Vermont Public is independent, community-supported media, serving Vermont with trusted, relevant and essential information. We share stories that bring people together, from every corner of our region. New to Vermont Public? Start here.

© 2024 Vermont Public | 365 Troy Ave. Colchester, VT 05446

Public Files:

For assistance accessing our public files, please contact or call 802-655-9451.
Play Live Radio
Next Up:
0:00 0:00
Available On Air Stations

Holvino: Unconscious Bias

Implicit or unconscious bias is increasingly used to explain and address racist behavior in this country, like the disproportionate use of deadly physical force against Blacks by the police. In Vermont, Act 147 establishes deadlines for completing fair and impartial policing initiatives, and the Legislature is seeking funds to implement its own training on implicit bias.

But, conscious or not, bias is not the same as racism. Bias is an individual psychological process, while racism is an institutional power dynamic.

So, for example, the bias of a black teenager who fears for his life and runs from a white officer is not the same as the bias of an armed policeman who shoots a black teenager. In such cases, the power to use deadly force - and a system that acquits police who use it - makes a life and death difference in how unconscious bias plays out.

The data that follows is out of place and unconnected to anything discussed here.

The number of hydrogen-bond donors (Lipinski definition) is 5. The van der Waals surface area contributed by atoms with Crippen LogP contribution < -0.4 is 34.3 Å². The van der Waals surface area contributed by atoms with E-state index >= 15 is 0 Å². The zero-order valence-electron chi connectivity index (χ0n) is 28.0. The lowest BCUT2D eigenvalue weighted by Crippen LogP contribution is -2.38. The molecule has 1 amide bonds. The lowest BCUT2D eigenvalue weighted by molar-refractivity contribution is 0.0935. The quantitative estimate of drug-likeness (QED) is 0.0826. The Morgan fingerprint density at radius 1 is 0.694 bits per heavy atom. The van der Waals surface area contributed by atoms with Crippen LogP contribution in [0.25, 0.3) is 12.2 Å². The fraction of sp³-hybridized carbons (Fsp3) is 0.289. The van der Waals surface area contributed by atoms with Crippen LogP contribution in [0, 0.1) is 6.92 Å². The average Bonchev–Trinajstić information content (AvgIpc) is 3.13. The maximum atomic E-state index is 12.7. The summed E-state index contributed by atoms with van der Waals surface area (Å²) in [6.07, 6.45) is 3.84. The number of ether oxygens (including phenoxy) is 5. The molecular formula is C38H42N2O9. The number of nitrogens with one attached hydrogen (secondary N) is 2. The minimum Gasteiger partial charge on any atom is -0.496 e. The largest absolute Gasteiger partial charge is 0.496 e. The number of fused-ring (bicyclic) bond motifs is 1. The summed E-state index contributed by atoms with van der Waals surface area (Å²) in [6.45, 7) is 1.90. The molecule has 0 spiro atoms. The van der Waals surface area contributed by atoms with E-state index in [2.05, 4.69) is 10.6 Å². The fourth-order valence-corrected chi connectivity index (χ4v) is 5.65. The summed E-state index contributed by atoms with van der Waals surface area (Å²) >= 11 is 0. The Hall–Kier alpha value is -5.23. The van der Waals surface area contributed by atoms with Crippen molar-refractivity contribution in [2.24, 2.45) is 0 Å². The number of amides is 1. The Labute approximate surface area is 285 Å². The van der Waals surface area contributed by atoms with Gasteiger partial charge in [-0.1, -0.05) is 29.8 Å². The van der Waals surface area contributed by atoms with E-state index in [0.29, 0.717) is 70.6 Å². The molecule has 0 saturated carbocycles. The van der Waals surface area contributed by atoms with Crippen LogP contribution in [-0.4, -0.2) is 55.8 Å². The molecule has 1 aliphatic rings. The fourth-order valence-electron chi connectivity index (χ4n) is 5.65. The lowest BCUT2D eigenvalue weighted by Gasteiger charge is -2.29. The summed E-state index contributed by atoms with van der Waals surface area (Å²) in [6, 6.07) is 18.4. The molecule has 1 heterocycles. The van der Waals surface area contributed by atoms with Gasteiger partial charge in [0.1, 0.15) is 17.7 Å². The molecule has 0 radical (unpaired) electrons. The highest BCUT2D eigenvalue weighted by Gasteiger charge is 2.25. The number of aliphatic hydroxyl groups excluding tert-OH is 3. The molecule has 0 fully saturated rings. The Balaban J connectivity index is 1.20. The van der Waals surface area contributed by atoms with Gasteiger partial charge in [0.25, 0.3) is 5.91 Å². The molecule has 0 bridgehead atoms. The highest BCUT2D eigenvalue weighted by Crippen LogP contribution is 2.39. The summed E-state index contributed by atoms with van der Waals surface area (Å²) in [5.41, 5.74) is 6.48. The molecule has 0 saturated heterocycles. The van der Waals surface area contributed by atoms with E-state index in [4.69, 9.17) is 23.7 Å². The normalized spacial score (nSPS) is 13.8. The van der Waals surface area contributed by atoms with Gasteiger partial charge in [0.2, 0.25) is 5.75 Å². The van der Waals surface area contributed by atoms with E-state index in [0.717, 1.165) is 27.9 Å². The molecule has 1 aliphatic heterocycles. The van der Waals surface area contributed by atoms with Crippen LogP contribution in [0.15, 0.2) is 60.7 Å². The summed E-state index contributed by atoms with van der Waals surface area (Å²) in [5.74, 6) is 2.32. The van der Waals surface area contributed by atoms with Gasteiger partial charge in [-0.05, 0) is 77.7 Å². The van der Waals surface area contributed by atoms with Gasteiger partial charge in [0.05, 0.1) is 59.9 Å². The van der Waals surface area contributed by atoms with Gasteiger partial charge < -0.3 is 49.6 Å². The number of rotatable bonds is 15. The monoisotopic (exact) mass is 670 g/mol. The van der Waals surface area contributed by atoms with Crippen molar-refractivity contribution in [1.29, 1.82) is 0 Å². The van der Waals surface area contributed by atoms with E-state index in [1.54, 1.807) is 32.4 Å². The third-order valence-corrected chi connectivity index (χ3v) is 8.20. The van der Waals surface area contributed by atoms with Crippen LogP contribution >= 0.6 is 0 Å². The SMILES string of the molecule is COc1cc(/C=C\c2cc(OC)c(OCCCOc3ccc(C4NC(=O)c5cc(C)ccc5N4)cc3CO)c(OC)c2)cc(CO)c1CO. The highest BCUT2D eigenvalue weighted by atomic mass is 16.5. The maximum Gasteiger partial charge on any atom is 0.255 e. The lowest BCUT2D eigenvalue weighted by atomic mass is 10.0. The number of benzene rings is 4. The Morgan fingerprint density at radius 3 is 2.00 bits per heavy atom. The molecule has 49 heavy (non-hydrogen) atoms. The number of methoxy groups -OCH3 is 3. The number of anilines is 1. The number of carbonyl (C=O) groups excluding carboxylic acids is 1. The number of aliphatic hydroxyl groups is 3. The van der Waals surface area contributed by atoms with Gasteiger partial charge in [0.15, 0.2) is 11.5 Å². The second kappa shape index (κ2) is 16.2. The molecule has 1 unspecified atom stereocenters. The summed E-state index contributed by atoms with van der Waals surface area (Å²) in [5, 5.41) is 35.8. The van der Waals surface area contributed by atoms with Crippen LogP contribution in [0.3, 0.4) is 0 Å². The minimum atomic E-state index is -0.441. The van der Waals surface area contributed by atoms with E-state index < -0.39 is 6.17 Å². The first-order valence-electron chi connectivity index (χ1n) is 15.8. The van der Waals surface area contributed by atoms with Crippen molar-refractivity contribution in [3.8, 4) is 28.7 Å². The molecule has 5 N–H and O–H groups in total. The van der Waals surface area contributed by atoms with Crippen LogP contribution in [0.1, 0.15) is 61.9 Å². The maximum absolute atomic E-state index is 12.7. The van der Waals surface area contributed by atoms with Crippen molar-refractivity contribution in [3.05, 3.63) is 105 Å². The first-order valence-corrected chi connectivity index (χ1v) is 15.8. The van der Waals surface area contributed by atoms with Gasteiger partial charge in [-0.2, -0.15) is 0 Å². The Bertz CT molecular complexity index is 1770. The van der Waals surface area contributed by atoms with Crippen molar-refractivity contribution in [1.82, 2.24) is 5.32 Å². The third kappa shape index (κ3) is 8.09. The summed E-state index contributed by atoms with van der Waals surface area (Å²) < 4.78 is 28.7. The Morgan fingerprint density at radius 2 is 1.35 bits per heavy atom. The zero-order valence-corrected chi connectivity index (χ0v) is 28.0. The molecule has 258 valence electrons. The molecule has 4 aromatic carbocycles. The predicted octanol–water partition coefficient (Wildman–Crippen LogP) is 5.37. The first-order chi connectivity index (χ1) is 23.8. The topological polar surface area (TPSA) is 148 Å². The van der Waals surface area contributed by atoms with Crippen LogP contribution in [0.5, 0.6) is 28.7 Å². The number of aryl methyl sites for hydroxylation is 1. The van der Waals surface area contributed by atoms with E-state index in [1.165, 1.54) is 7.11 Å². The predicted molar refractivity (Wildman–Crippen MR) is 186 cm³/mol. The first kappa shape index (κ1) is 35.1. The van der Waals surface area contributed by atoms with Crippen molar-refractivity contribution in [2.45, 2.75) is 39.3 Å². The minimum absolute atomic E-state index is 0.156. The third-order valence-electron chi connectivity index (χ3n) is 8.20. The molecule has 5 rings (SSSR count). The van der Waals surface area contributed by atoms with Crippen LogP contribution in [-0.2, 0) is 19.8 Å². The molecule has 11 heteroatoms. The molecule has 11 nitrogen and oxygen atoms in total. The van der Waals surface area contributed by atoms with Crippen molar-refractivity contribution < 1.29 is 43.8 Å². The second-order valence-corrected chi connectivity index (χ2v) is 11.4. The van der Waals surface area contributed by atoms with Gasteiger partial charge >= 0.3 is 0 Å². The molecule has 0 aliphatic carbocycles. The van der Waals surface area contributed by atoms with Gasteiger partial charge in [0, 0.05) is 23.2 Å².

Implicit or unconscious bias refers to positive or negative attitudes we have towards people of a particular group without our full awareness. The term is useful in that it recognizes that we all have biases and that these biases influence how we interact with each other. However, the term is problematic when it leads to the erroneous conclusion that if we could just get rid of bias we could then eliminate racism.

As a woman of color, I’m concerned that the focus on unconscious bias hinders rather than helps us in the quest for racial justice. It’s extremely difficult to get rid of biases, and there’s very little evidence to support the belief that de-biasing training changes behavior to any great extent, especially under conditions of perceived or real threat. So, instead of trying to eliminate bias, it might be wiser to invest more in teaching officers to de-escalate conflict situations without using firearms, which in turn would reduce the power they have to act on their biases.

In Vermont, Black drivers are four times more likely than white drivers to be searched after being stopped, even though white drivers are more frequently found to be carrying contraband. The underlying bias is clear, but it’s addressing the power imbalance, with its potential to be lethal, that’s most urgently needed.

Evangelina Holvino is a creative non-fiction writer and a free-lance consultant on issues of social differences and justice in non-profit organizations.
Latest Stories